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Singapore authorities' housing market warning may fall on deaf ears

SINGAPORE — Singapore's authorities are concerned the island-state's property market could be setting itself up for a fall.

Singapore authorities' housing market warning may fall on deaf ears

SINGAPORE — Singapore's authorities are concerned the island-state's property market could be setting itself up for a fall.

A series of aggressive land deals by developers, against the backdrop of rising apartment sales and the first quarterly rise in private home prices for four years, was enough to prompt a recent warning from the nation's central bank to lenders, homebuyers and real estate firms.

There should be vigilance about risks "including the impact of rising interest rates, geopolitical developments, and excessive exuberance in the property market," Ong Chong Tee, a deputy managing director of the central bank, the Monetary Authority of Singapore (MAS), said at the end of November.

Persuading people to be more cautious could be a tough sell.

Local and foreign investors have waited years for signs that prices are bottoming out, and developers want to make sure they have a pipeline of projects in the land-starved state.

Real estate investors' animal spirits have certainly been reviving.

Singapore is looking relatively cheap compared with some other major property markets in the region — where prices have been surging almost without a pause in recent years. For example, housing prices, as of the third quarter, had risen 38 per cent in Hong Kong and 54 per cent in Sydney from four years earlier.


The property companies have been paying record sums to buy government land and existing apartment blocks, which they plan to knock down and re-build with developments that have more units.

A November report by consultancy Cushman & Wakefield estimated developers paid a 22-per cent average premium for the top five residential sites in 2017 over comparable sites in the past.

Authorities say recent sales could add 20,000 new private housing units, which will more than double the number of unsold units in the pipeline within the next 1-2 years.

But developers are hungry for land because their unsold inventory is close to record lows, nearly half the level in 2013, official data shows. And any physical oversupply is still some time away as apartments take four to five years to build.

The authorities' fear is that buying fervour will run ahead of an anticipated increase in housing supply, which could create an imbalance and lead to price declines with resulting losses for those involved.

The Singapore government followed up last week by restricting the amount of land it will sell in the first half of next year to about the same level it made available in the second half of this year, versus some expectations for a hike. While this risks helping to drive land prices up further it will at least reduce the chances of overbuilding.

"The government is concerned about the manner and speed with which land prices are rising," said Desmond Sim, research head for Singapore and Southeast Asia at real estate services firm CBRE. "The government wants to keep Singapore property affordable for Singaporeans."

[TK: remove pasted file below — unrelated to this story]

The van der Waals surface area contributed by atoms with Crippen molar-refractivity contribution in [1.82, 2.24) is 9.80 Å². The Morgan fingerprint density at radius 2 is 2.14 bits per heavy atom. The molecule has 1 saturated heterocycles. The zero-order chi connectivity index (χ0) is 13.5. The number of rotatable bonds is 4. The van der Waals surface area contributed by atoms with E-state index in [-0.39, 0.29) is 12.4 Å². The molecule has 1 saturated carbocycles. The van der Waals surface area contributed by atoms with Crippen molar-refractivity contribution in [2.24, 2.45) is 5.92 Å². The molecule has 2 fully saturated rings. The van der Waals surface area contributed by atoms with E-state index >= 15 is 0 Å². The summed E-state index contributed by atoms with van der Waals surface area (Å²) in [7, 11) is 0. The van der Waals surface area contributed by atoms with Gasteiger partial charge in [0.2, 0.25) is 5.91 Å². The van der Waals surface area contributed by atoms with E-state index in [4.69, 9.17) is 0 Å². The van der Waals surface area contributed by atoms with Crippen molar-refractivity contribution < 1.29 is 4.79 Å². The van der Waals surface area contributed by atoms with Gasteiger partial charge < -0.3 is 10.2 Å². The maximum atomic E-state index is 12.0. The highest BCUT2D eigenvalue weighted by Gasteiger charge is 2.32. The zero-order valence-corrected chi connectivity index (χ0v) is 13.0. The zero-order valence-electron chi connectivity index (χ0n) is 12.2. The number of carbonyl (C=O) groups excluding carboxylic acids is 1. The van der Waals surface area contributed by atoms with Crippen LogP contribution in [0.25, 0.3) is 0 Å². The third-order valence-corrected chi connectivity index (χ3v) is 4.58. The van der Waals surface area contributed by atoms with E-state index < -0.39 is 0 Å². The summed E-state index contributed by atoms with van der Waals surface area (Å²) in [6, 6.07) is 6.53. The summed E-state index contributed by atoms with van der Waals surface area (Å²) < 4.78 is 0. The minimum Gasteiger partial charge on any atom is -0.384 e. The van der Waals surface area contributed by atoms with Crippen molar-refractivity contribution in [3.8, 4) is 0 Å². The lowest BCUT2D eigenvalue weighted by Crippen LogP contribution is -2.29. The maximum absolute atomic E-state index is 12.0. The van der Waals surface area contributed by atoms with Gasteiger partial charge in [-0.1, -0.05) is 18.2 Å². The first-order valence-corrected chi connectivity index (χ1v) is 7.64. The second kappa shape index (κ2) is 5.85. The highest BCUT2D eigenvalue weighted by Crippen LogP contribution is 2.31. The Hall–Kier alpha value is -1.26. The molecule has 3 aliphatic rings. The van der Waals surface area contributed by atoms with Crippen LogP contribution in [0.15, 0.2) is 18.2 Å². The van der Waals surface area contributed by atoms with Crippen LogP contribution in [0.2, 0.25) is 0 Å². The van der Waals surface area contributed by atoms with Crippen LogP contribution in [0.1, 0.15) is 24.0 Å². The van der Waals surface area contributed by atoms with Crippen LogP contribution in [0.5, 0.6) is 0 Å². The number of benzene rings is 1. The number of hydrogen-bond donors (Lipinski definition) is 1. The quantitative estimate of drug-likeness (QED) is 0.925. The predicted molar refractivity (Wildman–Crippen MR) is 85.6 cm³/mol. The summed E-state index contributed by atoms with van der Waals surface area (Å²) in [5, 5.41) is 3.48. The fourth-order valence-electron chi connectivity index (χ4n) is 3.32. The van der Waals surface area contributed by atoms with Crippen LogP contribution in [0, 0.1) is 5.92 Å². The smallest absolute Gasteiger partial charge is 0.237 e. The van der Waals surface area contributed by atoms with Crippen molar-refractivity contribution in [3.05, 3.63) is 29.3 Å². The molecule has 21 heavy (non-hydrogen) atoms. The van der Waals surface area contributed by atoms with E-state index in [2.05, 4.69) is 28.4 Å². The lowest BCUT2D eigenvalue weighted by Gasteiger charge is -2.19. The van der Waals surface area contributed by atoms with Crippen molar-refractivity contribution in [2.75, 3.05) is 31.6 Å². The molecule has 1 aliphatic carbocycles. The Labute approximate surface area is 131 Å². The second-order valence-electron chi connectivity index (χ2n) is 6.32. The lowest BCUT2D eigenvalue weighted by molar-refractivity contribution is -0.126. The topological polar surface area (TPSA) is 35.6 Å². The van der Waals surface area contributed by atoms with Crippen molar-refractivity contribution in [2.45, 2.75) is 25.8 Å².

For now it is all jawboning, but analysts say the government and the central bank could intervene if the warnings go unheeded and if they see market instability.

Potential measures could include more stringent terms for buyers, curbing bank lending to developers or guidelines that may limit the units in a development.

"There have been calls for relaxation of measures, but it could be the other way around now — tightening," said Alice Tan, head of research at real estate services firm Knight Frank Singapore.

The real estate market's prospects have often been key to investor confidence in Singapore, home to some of the world's most expensive property. Singapore real estate is considered a safe haven for Asia's super-rich, who helped push private home prices up more than 60 per cent from 2009 to a record high in 2013.

Public resentment over rising housing prices and immigration, which was seen contributing to a higher cost of living, were highlighted in the 2011 election, which the ruling party won with its lowest ever share of the vote.

Since then, the government slowed the growth of foreign workers and introduced more property cooling measures, such as additional stamp duties and tougher mortgage conditions.

Over 15 successive quarters, prices dropped 11.6 per cent, though they did finally start rising again in the third quarter of this year, with a gain of 0.7 per cent recorded.


The developers and home buyers are certainly optimistic.

City Developments Ltd and Keppel Corp's real estate unit, both of which bought sites this year, told Reuters separately that they would continue to look for potential opportunities to buy land in Singapore.

"The underlying demand from owner occupiers will still be there and this will contribute to a healthy market," City Developments' CEO-designate Sherman Kwek said.

The optimism can also be found among potential home buyers. First-time buyer Rahi Shah, 30, has waited on the sidelines since 2014 when he perceived prices were "way too high."

He bought a three-bedroom condominium in August for over S$1 million (US$750,000). "I got it at the right time; prices were the lowest I had seen."

Private home transactions have risen 32 per cent to 21,375 in the first 11 months of 2017 from 16,137 for all of last year, according to real estate consultancy Colliers' analysis of official data as of Nov 28.

Others, like IT sector employee Bernard Ng, are being driven into the market because of the fear of missing out on a good deal. "If you don't buy now, it will be even more expensive next time," said Mr Ng. REUTERS

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